Visit brings little progress
If a visit by Wu Dawei was to obtain a nod from Seoul to immediately jump-start the stalled six-party talks, he would likely leave empty-handed today.
The top Chinese nuclear envoy and a Chinese entourage arrived in South Korea on Thursday on a three-day schedule and met South Korean counterpart Wi Sung-lac later that day.
In the meeting with Wi, Wu Dawei sought cooperation on the resumption of talks for dismantling North Korea’s nuclear weapons program, but according to Foreign Ministry officials yesterday, South Korea and China noted the gap between them on the issue.
The officials said Seoul and Beijing agreed only in principle that the two parties will work together to “restore the dialogue,” but still differ on the timing and methodology regarding reopening the six-way negotiations.
The officials said Wi told the Chinese that creating the right circumstances for resumption of the six-party talks, such as that North Korea shows willingness to denuclearize, is more important than starting the talks right away.
The six-party talks, which also involve the U.S., Japan, Russia and North Korea, remain ruptured since the North withdrew from them in April of last year.
South Korea and the U.S. hope to pick up where they left off but only when the North shows sincerity. The North has been suspected of using the talks to get international assistance, while searching for a way to get around the commitment required of it.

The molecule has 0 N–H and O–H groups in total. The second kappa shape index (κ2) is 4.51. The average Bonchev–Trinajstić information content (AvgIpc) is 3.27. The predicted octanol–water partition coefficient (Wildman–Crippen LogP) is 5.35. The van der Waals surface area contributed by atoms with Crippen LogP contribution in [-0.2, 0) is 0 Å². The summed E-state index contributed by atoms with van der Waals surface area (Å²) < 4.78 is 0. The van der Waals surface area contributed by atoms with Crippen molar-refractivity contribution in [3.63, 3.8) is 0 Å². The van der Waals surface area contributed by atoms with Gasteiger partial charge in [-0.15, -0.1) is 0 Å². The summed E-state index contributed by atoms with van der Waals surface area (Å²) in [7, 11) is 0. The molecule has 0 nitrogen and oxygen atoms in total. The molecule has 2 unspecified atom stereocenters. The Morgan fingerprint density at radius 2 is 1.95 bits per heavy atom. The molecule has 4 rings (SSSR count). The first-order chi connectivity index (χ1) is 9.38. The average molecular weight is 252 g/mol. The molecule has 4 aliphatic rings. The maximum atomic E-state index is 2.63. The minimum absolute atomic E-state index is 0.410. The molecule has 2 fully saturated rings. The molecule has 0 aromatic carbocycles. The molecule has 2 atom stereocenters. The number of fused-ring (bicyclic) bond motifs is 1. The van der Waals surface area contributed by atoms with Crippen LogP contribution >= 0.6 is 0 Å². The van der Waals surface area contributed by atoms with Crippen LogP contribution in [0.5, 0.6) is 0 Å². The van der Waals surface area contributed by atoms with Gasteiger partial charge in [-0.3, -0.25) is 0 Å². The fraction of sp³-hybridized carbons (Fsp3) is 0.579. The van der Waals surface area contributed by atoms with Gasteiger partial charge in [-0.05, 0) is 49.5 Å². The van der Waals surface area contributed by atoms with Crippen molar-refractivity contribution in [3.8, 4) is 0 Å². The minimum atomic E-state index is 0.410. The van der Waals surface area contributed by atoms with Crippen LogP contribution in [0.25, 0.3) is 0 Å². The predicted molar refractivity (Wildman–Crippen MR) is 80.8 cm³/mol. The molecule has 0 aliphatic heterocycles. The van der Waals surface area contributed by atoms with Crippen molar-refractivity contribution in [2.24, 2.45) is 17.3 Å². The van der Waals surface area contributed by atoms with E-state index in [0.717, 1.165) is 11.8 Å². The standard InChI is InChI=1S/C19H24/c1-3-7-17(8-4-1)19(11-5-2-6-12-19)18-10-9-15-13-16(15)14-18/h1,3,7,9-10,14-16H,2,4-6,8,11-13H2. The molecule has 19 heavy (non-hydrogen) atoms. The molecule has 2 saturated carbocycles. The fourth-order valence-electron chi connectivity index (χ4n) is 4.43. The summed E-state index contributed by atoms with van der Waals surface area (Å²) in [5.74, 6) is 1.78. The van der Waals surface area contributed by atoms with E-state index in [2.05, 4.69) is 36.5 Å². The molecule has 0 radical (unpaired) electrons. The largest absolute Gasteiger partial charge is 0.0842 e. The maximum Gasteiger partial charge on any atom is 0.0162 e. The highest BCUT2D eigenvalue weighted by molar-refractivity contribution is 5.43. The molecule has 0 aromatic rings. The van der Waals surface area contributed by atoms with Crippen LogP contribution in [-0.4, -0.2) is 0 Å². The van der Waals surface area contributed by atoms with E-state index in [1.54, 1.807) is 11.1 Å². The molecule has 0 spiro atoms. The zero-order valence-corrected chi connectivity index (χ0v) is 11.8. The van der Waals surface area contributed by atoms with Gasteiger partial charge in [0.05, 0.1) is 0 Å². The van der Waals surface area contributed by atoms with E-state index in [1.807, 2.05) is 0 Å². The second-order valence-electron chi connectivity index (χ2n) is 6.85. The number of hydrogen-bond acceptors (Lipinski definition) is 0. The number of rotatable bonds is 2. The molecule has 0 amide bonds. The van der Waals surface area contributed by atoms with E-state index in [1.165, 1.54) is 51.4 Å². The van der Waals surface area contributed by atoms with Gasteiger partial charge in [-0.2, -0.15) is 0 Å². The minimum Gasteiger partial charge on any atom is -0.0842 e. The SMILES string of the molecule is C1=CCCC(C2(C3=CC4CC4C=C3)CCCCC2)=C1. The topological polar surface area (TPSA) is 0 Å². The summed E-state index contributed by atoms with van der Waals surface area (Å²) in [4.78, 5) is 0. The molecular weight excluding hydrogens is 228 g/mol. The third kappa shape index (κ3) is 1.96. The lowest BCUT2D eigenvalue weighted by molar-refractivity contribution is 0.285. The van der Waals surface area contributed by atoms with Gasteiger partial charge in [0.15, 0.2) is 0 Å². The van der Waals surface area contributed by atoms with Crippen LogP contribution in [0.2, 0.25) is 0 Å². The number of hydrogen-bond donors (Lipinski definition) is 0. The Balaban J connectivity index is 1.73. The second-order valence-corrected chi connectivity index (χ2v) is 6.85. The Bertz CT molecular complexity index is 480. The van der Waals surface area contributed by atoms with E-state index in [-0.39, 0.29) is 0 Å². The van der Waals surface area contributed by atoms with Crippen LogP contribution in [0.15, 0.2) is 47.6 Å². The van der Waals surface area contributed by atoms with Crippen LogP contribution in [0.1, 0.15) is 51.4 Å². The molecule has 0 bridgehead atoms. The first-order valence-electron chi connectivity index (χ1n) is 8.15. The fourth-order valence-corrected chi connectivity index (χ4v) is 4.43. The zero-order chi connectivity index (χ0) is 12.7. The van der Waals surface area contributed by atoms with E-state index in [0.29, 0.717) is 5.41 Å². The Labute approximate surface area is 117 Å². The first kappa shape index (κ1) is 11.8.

The North is reported to have agreed with China to return to the six-party talks when Wu visited the North last week. Seoul and Washington suspect it is a move to deflect attention from the Cheonan incident, over which South Korea demands an apology.
In March, 46 sailors of the South Korean naval vessel Cheonan were killed in the sinking. Seoul blames it on Pyongyang; Pyongyang denies it.
“The Chinese side wanted to turn the page on the Cheonan incident, but we said we won’t,” said a high-ranking official of the ministry in a meeting with reporters.
As to the timing for the six-party talks to be resumed, another high-ranking government official said, “There were no concrete talks on the timing, but we don’t think it will come soon.”
“Imminent change appears unlikely,” he said.
Wu met Shin Kak-soo, acting foreign minister, today. Foreign Minister Yu Myung-hwan is on leave and Wu leaves for Japan today.
By Moon Gwang-lip [firstname.lastname@example.org]